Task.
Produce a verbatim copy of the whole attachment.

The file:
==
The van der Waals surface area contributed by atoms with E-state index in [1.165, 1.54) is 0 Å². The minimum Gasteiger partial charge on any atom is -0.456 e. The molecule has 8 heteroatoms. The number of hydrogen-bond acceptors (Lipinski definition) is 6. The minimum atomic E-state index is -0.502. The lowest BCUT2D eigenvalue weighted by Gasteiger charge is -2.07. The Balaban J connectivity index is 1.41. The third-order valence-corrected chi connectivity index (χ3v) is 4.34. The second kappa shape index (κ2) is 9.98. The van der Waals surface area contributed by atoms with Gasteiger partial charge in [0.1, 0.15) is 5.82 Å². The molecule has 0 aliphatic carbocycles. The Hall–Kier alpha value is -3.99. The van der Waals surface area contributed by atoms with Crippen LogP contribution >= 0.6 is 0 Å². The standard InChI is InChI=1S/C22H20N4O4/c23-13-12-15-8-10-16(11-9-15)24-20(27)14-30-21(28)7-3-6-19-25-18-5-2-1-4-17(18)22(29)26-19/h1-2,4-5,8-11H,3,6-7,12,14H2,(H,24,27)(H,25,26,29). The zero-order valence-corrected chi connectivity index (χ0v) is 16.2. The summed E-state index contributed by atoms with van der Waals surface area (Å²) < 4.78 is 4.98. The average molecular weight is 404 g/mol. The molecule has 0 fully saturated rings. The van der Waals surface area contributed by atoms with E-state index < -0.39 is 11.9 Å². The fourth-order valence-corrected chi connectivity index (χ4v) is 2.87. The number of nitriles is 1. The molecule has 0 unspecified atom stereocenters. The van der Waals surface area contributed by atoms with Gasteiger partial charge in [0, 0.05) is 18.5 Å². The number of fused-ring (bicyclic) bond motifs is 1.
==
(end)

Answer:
The van der Waals surface area contributed by atoms with E-state index in [1.165, 1.54) is 0 Å². The minimum Gasteiger partial charge on any atom is -0.456 e. The molecule has 8 heteroatoms. The number of hydrogen-bond acceptors (Lipinski definition) is 6. The minimum atomic E-state index is -0.502. The lowest BCUT2D eigenvalue weighted by Gasteiger charge is -2.07. The Balaban J connectivity index is 1.41. The third-order valence-corrected chi connectivity index (χ3v) is 4.34. The second kappa shape index (κ2) is 9.98. The van der Waals surface area contributed by atoms with Gasteiger partial charge in [0.1, 0.15) is 5.82 Å². The molecule has 0 aliphatic carbocycles. The Hall–Kier alpha value is -3.99. The van der Waals surface area contributed by atoms with Crippen LogP contribution >= 0.6 is 0 Å². The standard InChI is InChI=1S/C22H20N4O4/c23-13-12-15-8-10-16(11-9-15)24-20(27)14-30-21(28)7-3-6-19-25-18-5-2-1-4-17(18)22(29)26-19/h1-2,4-5,8-11H,3,6-7,12,14H2,(H,24,27)(H,25,26,29). The zero-order valence-corrected chi connectivity index (χ0v) is 16.2. The summed E-state index contributed by atoms with van der Waals surface area (Å²) < 4.78 is 4.98. The average molecular weight is 404 g/mol. The molecule has 0 fully saturated rings. The van der Waals surface area contributed by atoms with E-state index < -0.39 is 11.9 Å². The fourth-order valence-corrected chi connectivity index (χ4v) is 2.87. The number of nitriles is 1. The molecule has 0 unspecified atom stereocenters. The van der Waals surface area contributed by atoms with Gasteiger partial charge in [0, 0.05) is 18.5 Å². The number of fused-ring (bicyclic) bond motifs is 1.